'But then you read the picture titles, and the image in front of you takes on a whole new dimension. ‘Fruit of a summer hedge romance’, is the title of the pants, butt and magazine drawing. ’86 miles per gallon + girlfriend (kudos)’ is the scooter. Then the helmet: ‘On robbing the local post office wearing your own crash helmet’. … See? The effect is a feeling that the drawings are somehow more than the sums of their parts. There’s an itch about it too, like you’re on to something but you can’t put your finger on it. I think this is what Harry means when he talks about ‘the collective otherness felt when looking at high altitude jet planes’ in the exhibition literature. ‘The grass is always greener,’ he says – maybe referring to that restless whisper in your ear sometimes, insisting that life is happening elsewhere.'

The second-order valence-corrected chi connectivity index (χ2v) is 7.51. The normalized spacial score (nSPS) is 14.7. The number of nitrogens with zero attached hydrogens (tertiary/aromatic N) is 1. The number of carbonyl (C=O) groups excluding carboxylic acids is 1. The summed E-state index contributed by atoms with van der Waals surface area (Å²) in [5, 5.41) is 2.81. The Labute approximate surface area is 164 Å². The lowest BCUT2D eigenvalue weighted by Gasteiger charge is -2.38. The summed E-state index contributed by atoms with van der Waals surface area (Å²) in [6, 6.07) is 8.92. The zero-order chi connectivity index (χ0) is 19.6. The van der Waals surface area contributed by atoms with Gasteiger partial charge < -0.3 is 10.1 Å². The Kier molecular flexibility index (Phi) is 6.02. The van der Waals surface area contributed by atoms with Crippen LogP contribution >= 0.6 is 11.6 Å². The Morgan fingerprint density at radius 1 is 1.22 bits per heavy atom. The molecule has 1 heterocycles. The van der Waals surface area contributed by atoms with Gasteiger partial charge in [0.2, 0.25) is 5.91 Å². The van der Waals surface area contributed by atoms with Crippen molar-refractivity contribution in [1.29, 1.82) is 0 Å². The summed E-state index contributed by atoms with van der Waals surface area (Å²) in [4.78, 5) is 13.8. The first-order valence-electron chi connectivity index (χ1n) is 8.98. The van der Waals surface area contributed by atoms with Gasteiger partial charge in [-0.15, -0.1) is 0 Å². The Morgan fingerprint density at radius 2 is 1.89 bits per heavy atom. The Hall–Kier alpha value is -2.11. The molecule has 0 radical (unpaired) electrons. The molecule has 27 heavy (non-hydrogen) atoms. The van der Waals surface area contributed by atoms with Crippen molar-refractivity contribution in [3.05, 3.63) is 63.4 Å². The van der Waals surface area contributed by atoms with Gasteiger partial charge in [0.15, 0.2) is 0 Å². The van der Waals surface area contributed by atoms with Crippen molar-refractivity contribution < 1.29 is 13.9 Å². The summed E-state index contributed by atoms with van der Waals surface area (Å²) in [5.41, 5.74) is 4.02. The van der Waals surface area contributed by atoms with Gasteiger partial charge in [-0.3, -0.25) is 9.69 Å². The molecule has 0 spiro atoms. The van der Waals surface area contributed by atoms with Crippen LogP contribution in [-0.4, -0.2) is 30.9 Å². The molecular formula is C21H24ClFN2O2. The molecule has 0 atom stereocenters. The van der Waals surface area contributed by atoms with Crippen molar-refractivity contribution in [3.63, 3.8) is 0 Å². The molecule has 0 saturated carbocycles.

(From my review of Harry Malt’s ‘Until that day I love you anyway: Tales from the bus stop’, in Amelia’s Magazine. Also in Amelia’s: Suzie Winsor’s ‘Beard and Wonderful' - why scruffy does it, and Sideshow Stories - how there is beauty in the grotesque.)